On sticking to the plan

You'd think the meal-planning habit would start in the doldrums of winter, or when you were stuck in a rut of cooking the same things all the time.  Mine came at the height of the summer rush.  It was most likely mid-August, when the counters were overflowing with tomatoes, and the refrigerator drawer was packed with zucchini, and a walk through the backyard caused minor heart palpitations.  It was the time of year when a preserving project might take up most of the after-work hours, and when dinner time approached a helpless feeling arose.

I'd throw "tomatoes, zucchini, eggplant, peppers" into the Epicurious search engine, and three thousand recipes would come up.  I'd stare at the screen, oohing at the possibilities, and 20 minutes later remained hungrier but no more decisive, and the temptation to bail out and eat a tomato sandwich, or worse, order take-out, would creep in.  It was the summer glut panic.  I needed to focus.

So we sat down, me and my spouse who had witnessed several cooking meltdowns over the last week, and brainstormed a meal plan.  How about fajitas with peppers and fresh salsa?  Lets put that down for Tuesday.  Obviously the counter is screaming Italian food, we'll make a eggplant pasta dish Wednesday.  Thursday?  How about we grill a bunch of veggies and have pitas and hummus, middle eastern style?  PIZZA FRIDAY was born, where we could throw all the ingredients together and use up the leftover tomato sauce from canning earlier in the week.

Thus began our template-style of dinner planning.  We had a rough theme for each day of the week, including one leftover day (Mondays), assuming low-energy and high chances of good things in the fridge.  Weekends themselves were a little more free-form, with more time allotted for a bigger project, indulging a random craving, or choosing to eat dinner out rather than defaulting to it.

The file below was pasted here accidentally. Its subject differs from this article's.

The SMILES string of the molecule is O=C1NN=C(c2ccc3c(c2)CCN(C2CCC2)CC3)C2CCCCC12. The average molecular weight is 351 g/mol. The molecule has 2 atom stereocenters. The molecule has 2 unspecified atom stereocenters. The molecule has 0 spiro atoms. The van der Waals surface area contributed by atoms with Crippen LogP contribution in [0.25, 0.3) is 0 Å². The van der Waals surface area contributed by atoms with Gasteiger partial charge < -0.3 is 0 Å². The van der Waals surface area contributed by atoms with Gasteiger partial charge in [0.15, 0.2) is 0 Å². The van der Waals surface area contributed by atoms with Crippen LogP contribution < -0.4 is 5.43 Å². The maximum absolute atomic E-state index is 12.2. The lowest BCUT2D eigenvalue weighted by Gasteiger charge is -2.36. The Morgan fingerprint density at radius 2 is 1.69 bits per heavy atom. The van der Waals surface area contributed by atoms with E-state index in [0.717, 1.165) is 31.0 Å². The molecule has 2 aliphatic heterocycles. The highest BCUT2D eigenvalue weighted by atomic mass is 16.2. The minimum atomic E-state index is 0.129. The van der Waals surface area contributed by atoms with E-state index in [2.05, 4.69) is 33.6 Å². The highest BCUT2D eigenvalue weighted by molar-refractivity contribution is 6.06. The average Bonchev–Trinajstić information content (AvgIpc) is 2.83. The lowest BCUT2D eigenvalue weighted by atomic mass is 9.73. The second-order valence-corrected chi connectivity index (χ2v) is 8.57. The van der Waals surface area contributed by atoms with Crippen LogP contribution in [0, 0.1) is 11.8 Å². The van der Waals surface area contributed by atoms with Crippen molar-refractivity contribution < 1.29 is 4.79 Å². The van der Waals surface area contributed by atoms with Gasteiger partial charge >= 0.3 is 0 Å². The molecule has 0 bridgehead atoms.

And it worked! Just narrowing down the options meant I was wasting a lot less time, and having a plan percolating in the back of my head during the day made meal preparation much smoother.  It turns out that sticking to the plan after getting home late was a lot faster and less stressful than staring at the inside of a loaded (or empty) refrigerator.  And even bailouts were less dramatic:  maybe I had grand plans for Eggplant Parmesan, but after a hard day reverted to throwing all the ingredients in a skillet and pouring it over a bowl of pasta.

Also we wasted less food.  Our weekly brainstorming session would take into account things coming in the garden or getting old in the freezer.  The coordinating grocery list would just require the parts for specific meals, no more throwing things in the cart because it looked potentially useful.  Leftover bits from earlier nights worked their way into usefulness much more easily when I knew what was coming up, and just knowing how old something was in the fridge was HUGE.  (Beans? Oh yeah, those are from Tuesday, I'll throw them into the chili tonight). As we got more coordinated, we were able to dovetail our plans more easily: a roasted chicken over the weekend would be earmarked for enchiladas, a tub of sliced peppers and half an onion could be saved out for a super easy pizza prep.


Like just about everything I write about here, there is no one-size-fits-all method that works for everyone. Now that we're in much more of a groove, we're less rigid about following the actual template and spend all of 15 minutes jotting down a weekly menu and grocery list based around what's in season and what we're in the mood for.  But still, as the August glut creeps back this year, I'm glad we have a structure in place when the harvest starts taking over my counters.

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